The deductible you can keep at a high amount if you have money in the bank to cover it. It may not be worth reporting as a claim if you are involved in a minor fender-bender. This means you can use the money to pay for any repairs on your bike that you saved for the deductible. Just save back up to the deductible amount after spending the money.

If someone else borrows and crashes your bike, here is what happens.

Can I Ride Another Motorcycle on My Insurance?

Whether you can ride another motorcycle on your insurance will depend on the insurance company. When you purchase motorcycle insurance, it will state whether it is transferrable to another bike. Be sure to read the fine print and discuss it with your insurance company or agent.

In addition, some insurance will cover liability for the other motorcycle but not the one you are operating. In other words, the liability may transfer, so it covers the damage you caused to a third party. But any damage to the motorcycle you are operating is not covered.

Again, this depends on the insurance company and your state. Generally speaking, if you only have the state minimum liability coverage and uninsured/underinsured motorist coverage, you should not expect it to transfer to another motorcycle.

Does Motorcycle Insurance Cover Passengers?

Basic motorcycle insurance meets the state minimum requirements and does not provide passengers coverage. As mentioned above, motorcycle riders are less likely to have passengers than car owners.

A separate guest passenger liability is offered for motorcycle riders who carry passengers. This works the same as personal injury protection covering your medical expenses. By purchasing guest liability protection, you cover passengers injured in an accident.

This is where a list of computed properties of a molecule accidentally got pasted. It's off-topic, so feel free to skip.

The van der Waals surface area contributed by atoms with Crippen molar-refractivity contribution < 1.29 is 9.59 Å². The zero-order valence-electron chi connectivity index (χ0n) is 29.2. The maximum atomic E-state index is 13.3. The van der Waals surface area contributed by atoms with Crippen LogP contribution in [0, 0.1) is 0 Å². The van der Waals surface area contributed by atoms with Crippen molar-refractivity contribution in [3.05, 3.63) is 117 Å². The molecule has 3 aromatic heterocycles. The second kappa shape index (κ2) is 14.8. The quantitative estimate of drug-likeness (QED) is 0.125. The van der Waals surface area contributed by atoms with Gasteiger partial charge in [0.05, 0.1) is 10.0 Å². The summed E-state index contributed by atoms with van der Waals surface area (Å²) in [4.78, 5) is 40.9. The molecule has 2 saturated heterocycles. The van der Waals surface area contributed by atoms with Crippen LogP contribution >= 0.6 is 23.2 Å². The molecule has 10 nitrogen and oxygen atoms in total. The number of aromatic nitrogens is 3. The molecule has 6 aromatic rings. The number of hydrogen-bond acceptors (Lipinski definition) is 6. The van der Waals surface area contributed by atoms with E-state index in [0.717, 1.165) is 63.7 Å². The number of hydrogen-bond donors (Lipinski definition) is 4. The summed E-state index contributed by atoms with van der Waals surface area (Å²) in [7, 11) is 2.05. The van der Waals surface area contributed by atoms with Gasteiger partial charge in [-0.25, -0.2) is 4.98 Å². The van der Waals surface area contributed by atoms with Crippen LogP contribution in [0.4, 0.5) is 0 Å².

Does My Motorcycle Insurance Cover Me to Drive a Car?

While motorcycle insurance provides coverage for different types of vehicles, cars are not one of them. You will need car insurance to have coverage for your car or truck. This is because the differences between motorcycles and vehicles are too significant for motorcycle insurance. However, there are vehicles other than cars or trucks that are covered.

  • ATVs
  • Mopeds and Scooters
  • Motorcycles w/Sidecars
  • Trikes

These vehicles are covered under motorcycle insurance. Depending on the engine size of the moped or scooter, you may not be required to carry insurance. However, you will need to check with your state laws about what types of vehicles must be covered. Generally speaking, basic motorcycle insurance will cover scooters, sidecars, ATVs, and trikes if listed in the coverage.

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Mike Navarette has more than a decade of experience in the auto insurance industry, but that's not his true passion. He loves getting on a motorcycle to explore roads he's never traveled. You'll find Mike in the garage working on something when he isn't helping clients or leaning into curves. It's sometimes a side hustle, more often a favor, but it keeps his hands busy doing something productive. Since the first time his father strapped on his helmet and took him for a ride, Mike has loved bikes. That passion, along with a desire to help others through a deep understanding of insurance policies, led to the creation of Motorcycle Ride Coverage.